How comforting to know that Barack Obama is not the only member of his family willing to diss the U.S. while on foreign soil. His wife, Michelle LaVaughn Robinson Obama — a woman who declared at the age of 44 that for the first time in her life she was proud of her country — was in London yesterday, where she met with Prince Harry and, for some reason, spoke at a girls school with a large Muslim enrollment. It was during her comments, which the Mirror describe as “emotional,” that she compared her struggles as a young black woman in America to the experience of inner-city Muslim girls. “When I look out at all these young women [in hijabs],” she is quoted as saying, “I see myself. In so many ways your story is my story.”
So is that to suggest that these girls can all look forward to an Ivy League education via the magic of affirmative action? That’s how she got into Princeton, according to Verna Williams, a woman with whom she was friends during his first year of law school, who told Newsweek in 2008, “She recognized that she had been privileged by affirmative action and she was very comfortable with that.”
I sometimes get the sense that Michelle Obama, like Edwin Arlington Robinson’s “Miniver Cheevy,” wishes she had lived at an earlier time so she’d have something genuine to complain about. As reality dictated, she was born a year after Lyndon Johnson signed the 1964 Civil Rights Act. Whether she faced discrimination growing up or not, it is nevertheless interesting that the passage of that law was not an achievement for which she might have experienced pride in her country prior to 2008.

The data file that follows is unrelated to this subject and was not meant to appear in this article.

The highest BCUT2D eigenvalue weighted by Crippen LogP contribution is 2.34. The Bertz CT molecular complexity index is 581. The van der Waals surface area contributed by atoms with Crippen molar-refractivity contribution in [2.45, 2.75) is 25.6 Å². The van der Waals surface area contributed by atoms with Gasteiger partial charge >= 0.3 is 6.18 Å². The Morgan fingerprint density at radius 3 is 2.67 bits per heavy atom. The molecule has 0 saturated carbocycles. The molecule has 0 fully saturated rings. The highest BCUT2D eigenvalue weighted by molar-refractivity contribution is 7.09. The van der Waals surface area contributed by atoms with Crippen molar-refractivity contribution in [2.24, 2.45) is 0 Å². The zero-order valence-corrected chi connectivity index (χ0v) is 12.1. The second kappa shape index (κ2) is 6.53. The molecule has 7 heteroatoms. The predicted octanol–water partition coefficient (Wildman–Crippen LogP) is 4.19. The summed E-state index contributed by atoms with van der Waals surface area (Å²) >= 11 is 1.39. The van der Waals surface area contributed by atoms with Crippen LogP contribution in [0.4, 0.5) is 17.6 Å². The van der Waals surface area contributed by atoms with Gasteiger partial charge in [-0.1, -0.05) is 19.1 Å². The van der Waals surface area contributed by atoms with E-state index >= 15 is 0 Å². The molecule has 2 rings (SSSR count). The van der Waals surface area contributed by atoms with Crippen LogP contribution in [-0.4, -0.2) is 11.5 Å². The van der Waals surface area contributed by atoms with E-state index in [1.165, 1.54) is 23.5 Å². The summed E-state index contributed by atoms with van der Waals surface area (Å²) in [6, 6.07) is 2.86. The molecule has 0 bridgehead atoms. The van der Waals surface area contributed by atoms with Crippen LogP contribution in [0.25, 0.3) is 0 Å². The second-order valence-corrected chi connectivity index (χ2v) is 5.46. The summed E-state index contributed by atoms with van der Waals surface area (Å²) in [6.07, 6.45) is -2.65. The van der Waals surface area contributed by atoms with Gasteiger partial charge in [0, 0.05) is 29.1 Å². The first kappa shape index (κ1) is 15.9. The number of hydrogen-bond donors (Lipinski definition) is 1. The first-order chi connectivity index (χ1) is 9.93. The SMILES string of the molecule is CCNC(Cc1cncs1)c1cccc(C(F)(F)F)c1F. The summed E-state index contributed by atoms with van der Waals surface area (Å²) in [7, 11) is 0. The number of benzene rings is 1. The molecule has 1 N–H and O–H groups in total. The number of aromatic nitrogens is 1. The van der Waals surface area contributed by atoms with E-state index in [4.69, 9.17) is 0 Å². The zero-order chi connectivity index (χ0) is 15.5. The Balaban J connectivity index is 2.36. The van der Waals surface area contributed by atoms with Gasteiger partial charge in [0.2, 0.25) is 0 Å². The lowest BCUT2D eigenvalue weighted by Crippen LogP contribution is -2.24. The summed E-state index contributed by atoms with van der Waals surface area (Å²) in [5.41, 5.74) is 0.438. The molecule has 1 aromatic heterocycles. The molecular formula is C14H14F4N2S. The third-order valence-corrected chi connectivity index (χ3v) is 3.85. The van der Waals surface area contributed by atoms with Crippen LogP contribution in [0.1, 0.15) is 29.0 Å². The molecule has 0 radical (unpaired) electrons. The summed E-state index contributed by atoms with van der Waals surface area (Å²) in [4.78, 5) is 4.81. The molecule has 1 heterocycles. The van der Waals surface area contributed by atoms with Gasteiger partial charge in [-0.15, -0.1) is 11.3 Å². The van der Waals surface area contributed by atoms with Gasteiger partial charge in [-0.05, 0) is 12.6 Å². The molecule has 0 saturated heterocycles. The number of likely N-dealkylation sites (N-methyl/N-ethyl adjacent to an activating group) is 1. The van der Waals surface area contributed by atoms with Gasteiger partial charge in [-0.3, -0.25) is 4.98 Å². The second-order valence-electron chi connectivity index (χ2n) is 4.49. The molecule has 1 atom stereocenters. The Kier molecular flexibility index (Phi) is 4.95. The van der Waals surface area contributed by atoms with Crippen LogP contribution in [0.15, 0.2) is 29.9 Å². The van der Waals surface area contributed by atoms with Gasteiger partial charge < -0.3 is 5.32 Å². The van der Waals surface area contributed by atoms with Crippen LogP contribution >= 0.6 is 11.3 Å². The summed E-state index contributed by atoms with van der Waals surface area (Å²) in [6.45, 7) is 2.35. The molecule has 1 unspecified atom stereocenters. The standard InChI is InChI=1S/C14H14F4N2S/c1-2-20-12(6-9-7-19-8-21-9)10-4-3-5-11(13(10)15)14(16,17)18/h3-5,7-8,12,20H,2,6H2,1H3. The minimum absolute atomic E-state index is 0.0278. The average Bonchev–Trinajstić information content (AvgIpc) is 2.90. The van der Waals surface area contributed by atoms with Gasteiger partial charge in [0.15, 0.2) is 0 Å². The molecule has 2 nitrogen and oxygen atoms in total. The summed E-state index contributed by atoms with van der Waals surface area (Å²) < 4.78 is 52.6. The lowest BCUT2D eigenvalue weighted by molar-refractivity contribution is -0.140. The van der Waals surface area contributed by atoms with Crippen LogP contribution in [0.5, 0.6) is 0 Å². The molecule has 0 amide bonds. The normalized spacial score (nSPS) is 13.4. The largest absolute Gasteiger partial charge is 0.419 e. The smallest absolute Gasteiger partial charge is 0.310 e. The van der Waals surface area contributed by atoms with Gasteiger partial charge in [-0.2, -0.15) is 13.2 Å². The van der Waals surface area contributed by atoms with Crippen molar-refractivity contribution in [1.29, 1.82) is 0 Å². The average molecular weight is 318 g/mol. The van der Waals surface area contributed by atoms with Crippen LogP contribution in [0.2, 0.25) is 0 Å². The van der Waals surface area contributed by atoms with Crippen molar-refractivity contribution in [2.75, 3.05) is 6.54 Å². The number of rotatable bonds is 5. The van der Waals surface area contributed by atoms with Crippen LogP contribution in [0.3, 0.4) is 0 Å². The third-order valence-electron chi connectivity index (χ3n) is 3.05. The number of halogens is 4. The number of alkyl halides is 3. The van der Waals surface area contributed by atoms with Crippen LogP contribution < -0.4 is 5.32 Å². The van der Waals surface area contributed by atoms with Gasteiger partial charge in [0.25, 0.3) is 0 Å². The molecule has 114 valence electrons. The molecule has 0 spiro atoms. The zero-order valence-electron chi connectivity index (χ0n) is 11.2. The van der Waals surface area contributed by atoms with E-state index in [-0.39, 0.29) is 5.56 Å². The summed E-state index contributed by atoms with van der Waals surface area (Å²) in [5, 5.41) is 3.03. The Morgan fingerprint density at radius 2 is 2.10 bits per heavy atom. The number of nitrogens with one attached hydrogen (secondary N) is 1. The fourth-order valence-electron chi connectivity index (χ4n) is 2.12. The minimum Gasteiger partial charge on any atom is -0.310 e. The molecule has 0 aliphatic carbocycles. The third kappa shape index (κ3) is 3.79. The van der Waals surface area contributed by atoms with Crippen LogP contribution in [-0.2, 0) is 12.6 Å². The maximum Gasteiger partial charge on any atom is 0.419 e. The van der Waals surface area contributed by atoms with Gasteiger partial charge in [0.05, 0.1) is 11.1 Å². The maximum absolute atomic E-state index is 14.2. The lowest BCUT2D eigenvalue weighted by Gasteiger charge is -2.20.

It is also worth noting that in her speech, she said:
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[W]hat our parents told us really is true. That if we get our education we can do anything. We can lift up our sights to anything we can imagine. We truly can be builders of a new day.
Contrast that with her husband’s words just yesterday, during a speech he gave to college-bound teens here in the U.S.:
This idea that somehow we succeed just on our own is just not true. Nobody does, not even the President of the United States — maybe especially not the President of the United States. There are thousands, tens of thousands of people — starting with my parents, and now my family — but tens of thousands — hundreds of thousands of people who helped me succeed and continue to help me succeed every single day.
It was a rehashing of his foolish “You didn’t build that” remark, and it rings as false now as it did then. But if he and the missus are going to dispense advice to young people, maybe they should compare notes beforehand.
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